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Cambridge Professors and Skype Co-Founder Team Up to Save Humanity From Robotic Uprising

When people begin warning everyone about the dangers of a robot uprising, they tend to get labeled as crackpots. But what if the people warning you are University of Cambridge professors and the co-founder of Skype? That’s happening, and they’re banking on their clout to be taken seriously. Two Cambridge professors and Jaan Tallinn are teaming up to start the Centre for the Study of Existential Risk and analyze the threat posed by a possible robotic uprising.

Tallinn is joining forces with philosophy professor Huw Price and professor of cosmology and astrophysics Martin Rees, both of the University of Cambridge, to take a serious look at the threat robots could one day pose to humanity. In a letter on the project’s site, the three say that the initiative, “begins with the conviction that these issues require a great deal more scientific investigation than they presently receive.”

The three men are staking their reputation, and the reputation of Cambridge, on bringing some legitimacy to studying what they call “extinction-level risks.” The letter on the site focuses predominantly on artificial intelligence, and includes a link to an article written by Price and Tallinn for The Conversation as a sort of primer for the kind of situations at which they’ll be looking. The scenarios include the Singularity, or the moment when artificial intelligence surpasses our own.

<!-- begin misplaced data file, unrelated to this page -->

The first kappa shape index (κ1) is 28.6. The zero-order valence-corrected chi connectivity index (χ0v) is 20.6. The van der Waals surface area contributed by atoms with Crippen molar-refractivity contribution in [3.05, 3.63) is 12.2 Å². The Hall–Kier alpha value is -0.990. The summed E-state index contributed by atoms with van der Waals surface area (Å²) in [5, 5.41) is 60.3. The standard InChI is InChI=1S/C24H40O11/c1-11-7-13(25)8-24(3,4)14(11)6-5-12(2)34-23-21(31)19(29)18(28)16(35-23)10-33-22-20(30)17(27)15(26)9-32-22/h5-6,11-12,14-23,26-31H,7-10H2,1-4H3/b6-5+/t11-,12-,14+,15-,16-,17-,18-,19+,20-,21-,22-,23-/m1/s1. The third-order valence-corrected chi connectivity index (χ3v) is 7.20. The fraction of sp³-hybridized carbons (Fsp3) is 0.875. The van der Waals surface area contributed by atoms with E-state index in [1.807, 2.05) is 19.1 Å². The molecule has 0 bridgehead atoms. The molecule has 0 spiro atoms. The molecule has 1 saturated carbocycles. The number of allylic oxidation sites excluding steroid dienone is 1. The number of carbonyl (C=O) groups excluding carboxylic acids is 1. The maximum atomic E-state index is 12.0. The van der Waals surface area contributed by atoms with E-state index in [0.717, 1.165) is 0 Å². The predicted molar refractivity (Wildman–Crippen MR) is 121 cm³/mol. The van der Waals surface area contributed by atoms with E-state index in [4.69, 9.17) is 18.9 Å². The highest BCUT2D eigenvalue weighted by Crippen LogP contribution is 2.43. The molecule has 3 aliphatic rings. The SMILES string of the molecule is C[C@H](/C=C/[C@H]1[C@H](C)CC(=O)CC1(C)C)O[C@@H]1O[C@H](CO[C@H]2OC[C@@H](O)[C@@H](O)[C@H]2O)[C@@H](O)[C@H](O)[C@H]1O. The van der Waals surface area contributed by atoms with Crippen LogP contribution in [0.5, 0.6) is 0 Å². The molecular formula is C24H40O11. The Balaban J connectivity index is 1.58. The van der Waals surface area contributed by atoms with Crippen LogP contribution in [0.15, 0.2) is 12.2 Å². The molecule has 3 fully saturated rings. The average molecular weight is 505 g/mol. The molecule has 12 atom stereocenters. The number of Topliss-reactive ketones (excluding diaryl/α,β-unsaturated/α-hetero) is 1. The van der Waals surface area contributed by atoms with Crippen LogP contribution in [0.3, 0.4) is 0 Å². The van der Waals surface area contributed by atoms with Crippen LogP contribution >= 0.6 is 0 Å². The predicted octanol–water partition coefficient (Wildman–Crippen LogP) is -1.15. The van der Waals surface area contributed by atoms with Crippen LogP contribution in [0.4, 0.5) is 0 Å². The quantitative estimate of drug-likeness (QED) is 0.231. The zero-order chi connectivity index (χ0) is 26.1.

They admit there might never come a time that robots become more intelligent than humans, but say that to not consider it a serious possibility given modern advances in technology is irresponsible. They draw a comparison between people dismissing artificial intelligence now to those who dismissed heavier-than-air flight, and the article poses the same response to both ideas: Nature did it. Humans can’t fly, but birds can. Eventually technology allowed humans to fly. If our brains can evolve to the level we’re at now, why wouldn’t it be possible for technology to advance to a similar level at some point in the future?

The team plans to have a prospectus for the centre ready in the next few months, and are fielding inquiries in the meantime.

(via Centre for the Study of Existential Risk, image via shaundon)

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